With all the attention that has been lavished upon this series in its brief existence — indeed, it's hard to believe it premiered just two short years ago — it's gratifying to see that it hasn't caused Naomi Novik to lose focus. To go from one's debut to superstardom in such a short time, let alone to draw the attention (and the option money) of Peter Jackson into the bargain, could understandably throw anyone off balance, affecting the work for good or ill. But not Novik. This unassuming Manhattanite, who enjoys such modest activities as actually traveling to the many exotic locales in her books just to get her research right, has steadfastly stuck to her storytelling guns. Her fifth Temeraire adventure is no less invigorating and filled with spectacle than her first four. Perhaps the reason such consistent quality in fantasy series fiction is so rare is that, among the writers who stay good, the undiluted passion for "story über alles" simply suffuses every page, whereas in the series that quickly tread water, the sense that the writer has lost his way, is just pandering to fans, or lazily cashing a paycheck is just as obvious.
Victory of Eagles brings the saga, finally, to the ultimate confrontation between Britain and Napoleon towards which it's been building for two years. Napoleon has landed on England's shores, and all bets are off. Story synopsis can in fact be easily gotten out of the way with little to no risk of spoilers (though, as with all series fiction, there will inescapably be spoilers herein for previous novels). There are, in fact, two wars in play in this story: the main conflict between England and France, and the internal conflict Will Laurence suffers over the consequences of his treasonous acts at the end of Empire of Ivory. Laurence still believes his choice was the moral one, but its ramifications, not merely to himself but to his country in a brutal war they could all too easily lose, weigh heavily upon him.
Separated from Laurence (who has naturally been tried for treason and condemned) and believing him dead, Temeraire is languishing in the breeding pens with all the useless nags past their prime, who have lost their captains and been put out to pasture. Temeraire cuts through their petty cliquishness and bickering and, with success that is perhaps a little too fast to be entirely convincing, turns these unharnessed dragons into a fighting force all their own, striking out against the French with Temeraire himself as their commander. But Laurence has survived the wreckage of the ship that was returning him across the Channel in irons. And he is given a temporary stay of execution if he is willing to bring Temeraire, with his rare talent for the devastating Divine Wind roar, back down to London for the decisive showdown with Bonaparte, who has occupied the capital where he has the luxury to dig in and wait until the British forces and their dragons are simply too starved for supplies to put up effective resistance.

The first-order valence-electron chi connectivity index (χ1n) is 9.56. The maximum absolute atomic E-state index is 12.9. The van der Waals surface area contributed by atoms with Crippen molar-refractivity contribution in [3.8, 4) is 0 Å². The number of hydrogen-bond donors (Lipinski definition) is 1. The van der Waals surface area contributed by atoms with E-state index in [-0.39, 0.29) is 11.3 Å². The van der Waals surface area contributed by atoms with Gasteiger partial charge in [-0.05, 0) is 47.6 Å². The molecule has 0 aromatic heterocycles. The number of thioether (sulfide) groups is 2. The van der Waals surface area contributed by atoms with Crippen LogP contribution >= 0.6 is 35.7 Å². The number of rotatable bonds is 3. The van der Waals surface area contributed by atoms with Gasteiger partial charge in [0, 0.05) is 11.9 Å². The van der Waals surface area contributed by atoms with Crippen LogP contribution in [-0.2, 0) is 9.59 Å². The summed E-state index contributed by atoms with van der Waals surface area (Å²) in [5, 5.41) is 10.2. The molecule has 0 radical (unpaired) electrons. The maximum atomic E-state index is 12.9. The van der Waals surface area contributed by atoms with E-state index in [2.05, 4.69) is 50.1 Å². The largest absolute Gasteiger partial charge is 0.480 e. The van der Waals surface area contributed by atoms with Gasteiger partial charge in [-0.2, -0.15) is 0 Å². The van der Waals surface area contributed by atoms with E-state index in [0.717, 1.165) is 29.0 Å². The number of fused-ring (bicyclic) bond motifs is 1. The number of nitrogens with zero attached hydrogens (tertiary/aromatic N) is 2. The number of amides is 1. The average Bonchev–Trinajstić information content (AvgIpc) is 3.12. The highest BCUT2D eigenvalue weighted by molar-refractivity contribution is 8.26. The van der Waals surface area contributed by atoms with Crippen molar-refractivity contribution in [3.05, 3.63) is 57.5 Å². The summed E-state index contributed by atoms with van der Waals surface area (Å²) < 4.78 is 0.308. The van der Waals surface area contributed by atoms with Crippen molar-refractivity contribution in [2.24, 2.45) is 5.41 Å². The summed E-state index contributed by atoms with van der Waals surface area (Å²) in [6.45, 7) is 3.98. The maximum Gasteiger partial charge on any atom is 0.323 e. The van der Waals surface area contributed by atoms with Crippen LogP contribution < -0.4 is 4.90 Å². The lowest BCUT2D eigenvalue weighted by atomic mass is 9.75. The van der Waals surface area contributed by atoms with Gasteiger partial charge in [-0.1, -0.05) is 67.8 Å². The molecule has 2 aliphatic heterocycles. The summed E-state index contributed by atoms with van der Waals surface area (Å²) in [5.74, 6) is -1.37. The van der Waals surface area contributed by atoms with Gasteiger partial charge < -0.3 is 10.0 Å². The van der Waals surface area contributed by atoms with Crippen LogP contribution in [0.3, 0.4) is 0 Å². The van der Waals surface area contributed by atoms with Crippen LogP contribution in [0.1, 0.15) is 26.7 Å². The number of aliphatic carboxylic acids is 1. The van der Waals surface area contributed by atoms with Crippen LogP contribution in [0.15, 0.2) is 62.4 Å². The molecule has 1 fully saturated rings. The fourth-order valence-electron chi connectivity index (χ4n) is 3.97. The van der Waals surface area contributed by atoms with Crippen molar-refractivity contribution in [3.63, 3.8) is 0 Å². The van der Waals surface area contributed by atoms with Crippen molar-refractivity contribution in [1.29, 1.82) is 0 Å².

With the entirety of its action confined to England (in contrast to the globetrotting of the previous three books), Victory of Eagles builds its narrative with great deliberation, though the story is never lacking for solid action. For most of its length, Novik keeps the focus of the plot squarely on Laurence and Temeraire — the former weighing his feelings of guilt against his implacable notions of honor and duty, and the latter's own regret once he learns just what Laurence has lost, and his dismay at being unable to break through the defensive line of Laurence's sullen and grave demeanor. The bond between captain and dragon can never be broken. But there are some crises that Laurence has to work through himself, where Temeraire simply cannot help.
Enveloping all this are the richly developed supporting characters fans of the series have come to love, and the textured and believable alternate-history world Novik has established for them. Again we meet such colorful figures as the childish and impetuous little fire-breather Iskierka, her long-suffering captain Granby, the enigmatic traveler Tharkay. Laurence reunites with some members of his family, only to realize painfully that they are brazenly being used by the French to emphasize their "gratitude" for his crimes and, in effect, tie his noose tighter (as French raiding parties strip the English countryside of livestock and provisions, Laurence's father's estate is ostentatiously left untouched). And if much of the emotional turmoil that darkens the lives of our heroes seems a bit too heavy, Novik's gift for showmanship saves the day, climaxing the novel with perhaps the most electrifying battle scene this side of the ending of Martin's A Clash of Kings or the middle of Erikson's Memories of Ice.
Naomi Novik has not sounded a wrong note yet in this sweeping, lustrous saga, and with at least one more volume to go, it doesn't appear as if she'll be starting soon. Still a glorious series whose future status as a genre classic is now assured, this exciting fifth installment proves it will take a lot more than ruthless war, disease, a hostile government at home, and a megalomaniacal tyrant over the horizon to put Will Laurence and his valiant Temeraire down.